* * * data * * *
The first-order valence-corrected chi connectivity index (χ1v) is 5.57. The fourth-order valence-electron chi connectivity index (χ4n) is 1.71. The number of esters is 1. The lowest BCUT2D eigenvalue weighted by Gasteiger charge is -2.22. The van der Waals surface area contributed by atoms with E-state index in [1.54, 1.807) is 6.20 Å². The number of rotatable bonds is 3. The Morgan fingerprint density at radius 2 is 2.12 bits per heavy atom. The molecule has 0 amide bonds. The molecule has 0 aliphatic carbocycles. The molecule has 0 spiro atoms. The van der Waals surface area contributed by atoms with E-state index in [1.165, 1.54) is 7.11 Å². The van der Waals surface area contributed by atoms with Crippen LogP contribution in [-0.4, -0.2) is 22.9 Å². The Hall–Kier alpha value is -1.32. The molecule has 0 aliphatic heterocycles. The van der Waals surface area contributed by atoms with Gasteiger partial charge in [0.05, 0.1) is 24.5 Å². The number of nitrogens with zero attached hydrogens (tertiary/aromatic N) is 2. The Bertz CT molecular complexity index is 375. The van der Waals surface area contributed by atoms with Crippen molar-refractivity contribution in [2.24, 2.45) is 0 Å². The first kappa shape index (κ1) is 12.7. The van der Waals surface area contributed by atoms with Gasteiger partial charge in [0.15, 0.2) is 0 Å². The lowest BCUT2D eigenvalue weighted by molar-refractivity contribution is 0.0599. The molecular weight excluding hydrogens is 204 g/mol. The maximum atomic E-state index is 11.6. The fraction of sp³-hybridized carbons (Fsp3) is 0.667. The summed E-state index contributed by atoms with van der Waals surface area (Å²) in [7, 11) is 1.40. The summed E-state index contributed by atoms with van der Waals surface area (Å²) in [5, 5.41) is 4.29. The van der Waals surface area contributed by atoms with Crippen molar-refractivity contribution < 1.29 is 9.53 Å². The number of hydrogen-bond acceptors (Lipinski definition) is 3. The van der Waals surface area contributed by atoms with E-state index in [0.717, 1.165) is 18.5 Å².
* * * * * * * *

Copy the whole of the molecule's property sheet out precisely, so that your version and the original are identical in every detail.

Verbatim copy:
The first-order valence-corrected chi connectivity index (χ1v) is 5.57. The fourth-order valence-electron chi connectivity index (χ4n) is 1.71. The number of esters is 1. The lowest BCUT2D eigenvalue weighted by Gasteiger charge is -2.22. The van der Waals surface area contributed by atoms with E-state index in [1.54, 1.807) is 6.20 Å². The number of rotatable bonds is 3. The Morgan fingerprint density at radius 2 is 2.12 bits per heavy atom. The molecule has 0 amide bonds. The molecule has 0 aliphatic carbocycles. The molecule has 0 spiro atoms. The van der Waals surface area contributed by atoms with E-state index in [1.165, 1.54) is 7.11 Å². The van der Waals surface area contributed by atoms with Crippen LogP contribution in [-0.4, -0.2) is 22.9 Å². The Hall–Kier alpha value is -1.32. The molecule has 0 aliphatic heterocycles. The van der Waals surface area contributed by atoms with Gasteiger partial charge in [0.05, 0.1) is 24.5 Å². The number of nitrogens with zero attached hydrogens (tertiary/aromatic N) is 2. The Bertz CT molecular complexity index is 375. The van der Waals surface area contributed by atoms with Crippen molar-refractivity contribution in [2.24, 2.45) is 0 Å². The first kappa shape index (κ1) is 12.7. The van der Waals surface area contributed by atoms with Gasteiger partial charge in [0.15, 0.2) is 0 Å². The lowest BCUT2D eigenvalue weighted by molar-refractivity contribution is 0.0599. The molecular weight excluding hydrogens is 204 g/mol. The maximum atomic E-state index is 11.6. The fraction of sp³-hybridized carbons (Fsp3) is 0.667. The summed E-state index contributed by atoms with van der Waals surface area (Å²) in [7, 11) is 1.40. The summed E-state index contributed by atoms with van der Waals surface area (Å²) in [5, 5.41) is 4.29. The van der Waals surface area contributed by atoms with Crippen molar-refractivity contribution < 1.29 is 9.53 Å². The number of hydrogen-bond acceptors (Lipinski definition) is 3. The van der Waals surface area contributed by atoms with E-state index in [0.717, 1.165) is 18.5 Å².